Film Pulse Score

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Release Date: August 8, 2014
Director: Trish Sie
MPAA Rating: PG-13

Okay, I admit. I rarely will turn town a “dance movie.” Perhaps it’s like romantic comedies for the lovelorn, shoot-em-ups for the trigger happy or car movies for the speed freaks; there’s just something about seeing the craft up on the silver screen (timed to expertly selected music and sound effects) that can highlight the form in a way really no other medium can.

But I can also admit that, with a few exceptions, dance movies are never really that good. If you know going into the theater that you’re only there for the dancing – and the dancing alone – you will probably enjoy these films. In fact, if you’re still reading this review, you will probably see Step Up: All In anyway.

All In, the fifth entry in the Step Up franchise, is yet another dance movie, featuring two sexy co-stars with a predictable and obvious love story, ridiculous “villains,” the underlying message that your crew is your family, and, yes, some incredible dancing.

All In starts out strong comedically. While I’ve fortunately never been subjected to years of waiting in long lines only to audition ad nauseam beneath terrible fluorescent lighting for tired, talentless ad execs who treat you like pliable meat that exists only to hock their next product, I now feel like I better understand it. We’re shown how the lives of professional dancers (and most likely those of actors, models, etc.) are less glamorous than we might believe.

Further poking fun at its genre and the industry itself, the filmmakers even prod dancing-reality-TV-show hosts and heartless camera crews. They both highlight with hilarity the strangeness of participating in a television competition and may be all too familiar for a few of the film’s dancers, who were actual contestants on So You Think You Can Dance in real life.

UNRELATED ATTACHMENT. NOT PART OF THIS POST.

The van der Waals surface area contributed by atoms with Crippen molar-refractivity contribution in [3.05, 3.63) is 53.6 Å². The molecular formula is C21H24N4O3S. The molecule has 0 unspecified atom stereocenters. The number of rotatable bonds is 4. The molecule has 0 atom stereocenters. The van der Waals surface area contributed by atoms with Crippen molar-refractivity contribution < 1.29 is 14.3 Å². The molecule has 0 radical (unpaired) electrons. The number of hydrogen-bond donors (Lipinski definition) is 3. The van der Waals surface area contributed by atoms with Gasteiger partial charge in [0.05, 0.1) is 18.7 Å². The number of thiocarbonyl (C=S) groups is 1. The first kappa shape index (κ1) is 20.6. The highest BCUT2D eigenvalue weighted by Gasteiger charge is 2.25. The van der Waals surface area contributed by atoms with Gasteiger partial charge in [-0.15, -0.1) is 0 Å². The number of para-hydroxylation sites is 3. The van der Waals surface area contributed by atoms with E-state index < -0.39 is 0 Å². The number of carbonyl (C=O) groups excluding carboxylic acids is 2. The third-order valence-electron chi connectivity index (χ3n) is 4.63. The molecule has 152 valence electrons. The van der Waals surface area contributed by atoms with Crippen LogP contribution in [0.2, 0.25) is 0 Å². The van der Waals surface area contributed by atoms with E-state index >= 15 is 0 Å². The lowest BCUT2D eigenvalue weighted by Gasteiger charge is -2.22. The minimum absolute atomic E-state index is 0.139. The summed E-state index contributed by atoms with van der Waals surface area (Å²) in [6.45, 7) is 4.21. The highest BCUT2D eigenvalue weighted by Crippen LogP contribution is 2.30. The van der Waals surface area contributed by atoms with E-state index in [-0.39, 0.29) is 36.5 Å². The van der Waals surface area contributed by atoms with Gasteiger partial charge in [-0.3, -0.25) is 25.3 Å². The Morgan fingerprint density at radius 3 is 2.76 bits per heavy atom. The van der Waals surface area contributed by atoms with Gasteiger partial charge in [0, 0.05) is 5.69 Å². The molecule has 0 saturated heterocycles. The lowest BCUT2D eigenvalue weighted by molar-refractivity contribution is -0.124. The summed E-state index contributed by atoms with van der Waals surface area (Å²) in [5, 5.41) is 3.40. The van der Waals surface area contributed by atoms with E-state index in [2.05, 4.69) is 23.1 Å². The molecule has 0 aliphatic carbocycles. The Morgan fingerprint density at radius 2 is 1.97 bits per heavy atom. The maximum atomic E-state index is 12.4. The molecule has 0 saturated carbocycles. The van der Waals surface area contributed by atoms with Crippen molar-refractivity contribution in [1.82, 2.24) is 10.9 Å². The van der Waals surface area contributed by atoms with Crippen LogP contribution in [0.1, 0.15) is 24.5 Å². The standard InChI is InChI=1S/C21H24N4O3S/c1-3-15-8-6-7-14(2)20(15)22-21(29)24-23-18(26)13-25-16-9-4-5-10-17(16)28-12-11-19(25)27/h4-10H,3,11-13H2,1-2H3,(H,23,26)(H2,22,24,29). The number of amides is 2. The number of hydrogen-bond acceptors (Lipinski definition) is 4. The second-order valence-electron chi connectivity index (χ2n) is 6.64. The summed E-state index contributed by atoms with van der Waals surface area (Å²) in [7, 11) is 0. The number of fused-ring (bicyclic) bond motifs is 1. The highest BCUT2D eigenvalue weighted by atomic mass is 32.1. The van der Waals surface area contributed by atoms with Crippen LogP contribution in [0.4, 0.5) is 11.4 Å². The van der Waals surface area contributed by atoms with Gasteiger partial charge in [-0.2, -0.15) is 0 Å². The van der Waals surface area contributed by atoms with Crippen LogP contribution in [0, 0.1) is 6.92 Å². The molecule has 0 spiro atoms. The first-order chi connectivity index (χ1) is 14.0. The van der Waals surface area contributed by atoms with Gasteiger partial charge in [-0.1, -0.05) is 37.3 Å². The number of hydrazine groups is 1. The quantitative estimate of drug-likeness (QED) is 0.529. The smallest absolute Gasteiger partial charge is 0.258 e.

There’s a humorous and sweet don’t-judge-a-book-by-its-cover anecdote featuring a goofy ballroom instructor, who pays his bills teaching elderly ladies to cha cha, and a carnival ride pas de deux with the crew’s leaders Andie (Briana Evigan) and Sean (Ryan Guzman) that serves as an adorable palate cleanser.

No one dancer or scene memorably really sticks out as jaw-droppingly amazing, save some insane b-boy tricks, clever caricatures/choreography, and an over-sold daring, final flip. But frankly, too much screentime was given to poorly acted relationship discussions (and I actually think Andie and Sean had the exact same conversation three times) and not enough on the dancing. I was also disappointed by the complete underutilization of Alyson Stoner’s abilities and by Briana Evigan’s dance scenes, which seemed to be trying to make her look sexy, rather than to show off her extraordinary talents.

It’s possible that I have become desensitized to these super-stylized sequences, but I hope the franchise focuses more on putting the extraordinary dancing chops on display in the future, rather than trying to pick more flamboyant costumes, cities and characters for the next one.

We want to be swept up into the scene, blown away by impossible choreography, and brought to exhilaration through the music, which is the real reason we come to see these films in the first place. Step Up simply didn’t step up to the challenge.

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